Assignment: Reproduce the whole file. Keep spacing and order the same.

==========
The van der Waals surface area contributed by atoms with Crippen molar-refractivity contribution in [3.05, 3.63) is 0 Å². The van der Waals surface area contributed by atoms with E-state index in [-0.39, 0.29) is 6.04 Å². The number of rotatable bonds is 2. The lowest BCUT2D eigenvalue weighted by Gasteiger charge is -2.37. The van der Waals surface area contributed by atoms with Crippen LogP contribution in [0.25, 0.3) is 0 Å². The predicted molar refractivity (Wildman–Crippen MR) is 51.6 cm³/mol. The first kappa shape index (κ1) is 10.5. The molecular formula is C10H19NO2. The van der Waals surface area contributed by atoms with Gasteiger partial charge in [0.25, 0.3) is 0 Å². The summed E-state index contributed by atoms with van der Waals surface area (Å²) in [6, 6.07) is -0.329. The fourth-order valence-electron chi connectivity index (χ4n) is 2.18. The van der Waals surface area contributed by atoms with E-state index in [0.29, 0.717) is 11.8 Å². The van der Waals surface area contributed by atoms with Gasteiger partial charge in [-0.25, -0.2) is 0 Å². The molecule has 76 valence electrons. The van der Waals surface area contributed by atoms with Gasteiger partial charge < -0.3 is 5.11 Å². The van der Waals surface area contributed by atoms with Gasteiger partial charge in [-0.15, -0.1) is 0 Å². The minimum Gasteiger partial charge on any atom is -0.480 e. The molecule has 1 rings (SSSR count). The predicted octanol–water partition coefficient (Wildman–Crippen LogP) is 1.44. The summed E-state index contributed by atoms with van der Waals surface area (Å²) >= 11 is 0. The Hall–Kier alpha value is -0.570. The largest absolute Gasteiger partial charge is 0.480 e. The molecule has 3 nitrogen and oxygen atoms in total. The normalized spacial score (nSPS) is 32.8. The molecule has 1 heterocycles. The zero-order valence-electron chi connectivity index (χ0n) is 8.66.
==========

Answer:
The van der Waals surface area contributed by atoms with Crippen molar-refractivity contribution in [3.05, 3.63) is 0 Å². The van der Waals surface area contributed by atoms with E-state index in [-0.39, 0.29) is 6.04 Å². The number of rotatable bonds is 2. The lowest BCUT2D eigenvalue weighted by Gasteiger charge is -2.37. The van der Waals surface area contributed by atoms with Crippen LogP contribution in [0.25, 0.3) is 0 Å². The predicted molar refractivity (Wildman–Crippen MR) is 51.6 cm³/mol. The first kappa shape index (κ1) is 10.5. The molecular formula is C10H19NO2. The van der Waals surface area contributed by atoms with Gasteiger partial charge in [0.25, 0.3) is 0 Å². The summed E-state index contributed by atoms with van der Waals surface area (Å²) in [6, 6.07) is -0.329. The fourth-order valence-electron chi connectivity index (χ4n) is 2.18. The van der Waals surface area contributed by atoms with E-state index in [0.29, 0.717) is 11.8 Å². The van der Waals surface area contributed by atoms with Gasteiger partial charge in [-0.25, -0.2) is 0 Å². The molecule has 76 valence electrons. The van der Waals surface area contributed by atoms with Gasteiger partial charge < -0.3 is 5.11 Å². The van der Waals surface area contributed by atoms with Gasteiger partial charge in [-0.15, -0.1) is 0 Å². The minimum Gasteiger partial charge on any atom is -0.480 e. The molecule has 1 rings (SSSR count). The predicted octanol–water partition coefficient (Wildman–Crippen LogP) is 1.44. The summed E-state index contributed by atoms with van der Waals surface area (Å²) >= 11 is 0. The Hall–Kier alpha value is -0.570. The largest absolute Gasteiger partial charge is 0.480 e. The molecule has 3 nitrogen and oxygen atoms in total. The normalized spacial score (nSPS) is 32.8. The molecule has 1 heterocycles. The zero-order valence-electron chi connectivity index (χ0n) is 8.66.